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Frankenstein's Army (2013)
Dark Sky Films/MPI Media
Blu-ray Disc Released: 9/10/2013
All Ratings out of
Review by Mike Long, Posted on 9/4/2013
When you watch a movie, do you think about it's purpose? For most, this will sound like either a strange or silly question, because aren't movies there to entertain us? Well, for the most part, yes, but there are also other reasons. Obviously, movies are big business, so many of there are intended to make money. However, there is a subset of movies which are frequently referred to as "Calling Card" movies. These are films which are meant to show off a particular filmmaker's (or a filmmaking team's) specific talent in hopes that someone will hire them to make another, hopefully bigger budgeted film. We see this a lot in horror films and I don't think I'm off the mark by assuming that Frankenstein's Army falls into this category.
Frankenstein's Army takes place during the latter days of World War II and focuses on a group of Russian soldiers who are making their way into Germany. Sergei (Joshua Sasse), Novikov (Robert Gwilym), Alexei (Mark Stevenson), Vassili (Andrei Zayats), Ivan (Hon Ping Tang), and Sacha (Luke Newberry) all hike through the cold conditions, killing Nazis and helping villagers when they can. The mission is being filmed by Dima (Alexander Mercury), a film school graduate who was ordered by the government to document the mission. The group gets a distress call from another Russian platoon and they move to the location, where they find a church and a group of buildings. Once inside, they stumble into the lair of Dr. Frankenstein (Karel Roden), and meet the hellish creations he has made.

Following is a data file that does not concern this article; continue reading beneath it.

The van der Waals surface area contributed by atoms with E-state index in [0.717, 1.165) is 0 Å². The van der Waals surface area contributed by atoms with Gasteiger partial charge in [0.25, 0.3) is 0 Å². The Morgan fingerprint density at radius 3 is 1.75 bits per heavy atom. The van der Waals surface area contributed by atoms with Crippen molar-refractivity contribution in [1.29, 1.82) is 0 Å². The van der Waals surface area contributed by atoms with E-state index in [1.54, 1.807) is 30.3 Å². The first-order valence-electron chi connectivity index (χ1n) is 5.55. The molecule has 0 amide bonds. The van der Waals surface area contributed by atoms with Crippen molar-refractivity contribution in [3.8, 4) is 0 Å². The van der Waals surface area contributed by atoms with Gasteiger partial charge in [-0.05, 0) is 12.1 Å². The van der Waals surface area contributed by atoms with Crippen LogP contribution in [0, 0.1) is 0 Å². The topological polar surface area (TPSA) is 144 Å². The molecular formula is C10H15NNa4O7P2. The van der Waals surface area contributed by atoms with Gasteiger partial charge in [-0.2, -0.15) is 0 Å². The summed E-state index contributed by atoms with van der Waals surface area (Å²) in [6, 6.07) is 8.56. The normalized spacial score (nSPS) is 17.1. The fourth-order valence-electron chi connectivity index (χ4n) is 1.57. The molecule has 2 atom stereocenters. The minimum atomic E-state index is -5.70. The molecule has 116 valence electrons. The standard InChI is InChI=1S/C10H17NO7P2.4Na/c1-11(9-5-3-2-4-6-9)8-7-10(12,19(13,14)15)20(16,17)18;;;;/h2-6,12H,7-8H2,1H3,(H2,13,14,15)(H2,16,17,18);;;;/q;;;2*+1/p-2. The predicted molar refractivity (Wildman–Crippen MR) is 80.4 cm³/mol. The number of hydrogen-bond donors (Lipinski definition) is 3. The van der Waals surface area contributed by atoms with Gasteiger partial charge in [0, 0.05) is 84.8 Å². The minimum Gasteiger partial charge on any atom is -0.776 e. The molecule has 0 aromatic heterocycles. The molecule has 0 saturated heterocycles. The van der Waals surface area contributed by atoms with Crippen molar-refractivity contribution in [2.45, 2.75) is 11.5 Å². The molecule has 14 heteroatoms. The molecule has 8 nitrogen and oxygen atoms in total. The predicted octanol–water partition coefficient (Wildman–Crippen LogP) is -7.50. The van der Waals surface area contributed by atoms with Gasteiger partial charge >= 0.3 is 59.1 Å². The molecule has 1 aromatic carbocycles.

Just when you thought that the "found footage" sub-genre was dead, Frankenstein's Army comes along and puts a new spin on it. The entire film is comprised of the "footage" shot by Dima as he observes the activities of the soldiers. In most "found footage" movies, the camera is mounted or at least put down from time-to-time in order to shoot a scene. But, here, the vast majority of the film is shot with a constantly moving handheld camera, as Dima is either running towards or running from something. (We will leave the debate about the authenticity of a color film camera with a mounted microphone in World War II to a more scholarly group. There's also the question of how and when Dima was changing out film reels in the third act, but, again, we aren't here to get too technical.) I can say that there are some clear creative touches here, such as Dima's "lens change" being used to hide a cut.
This approach creates the first big problem with the movie. We've all seen reviews where the writer states, "It was like watching someone play a video game." Well, with Frankenstein's Army, it's just like watching someone play a video game. Once the group enters the buildings, we are right there behind the camera with Dima as he runs through corridors when monsters jumping out at him at regular intervals. It was just like watching someone play Doom. (Or, I imagine that it's like Castle Wolfenstein, but I've never played those games.) When the action does slow down a bit, it's like a cut-scene from a video game. Other than some moments from the very beginning and the finale, this rarely feels like an actual movie.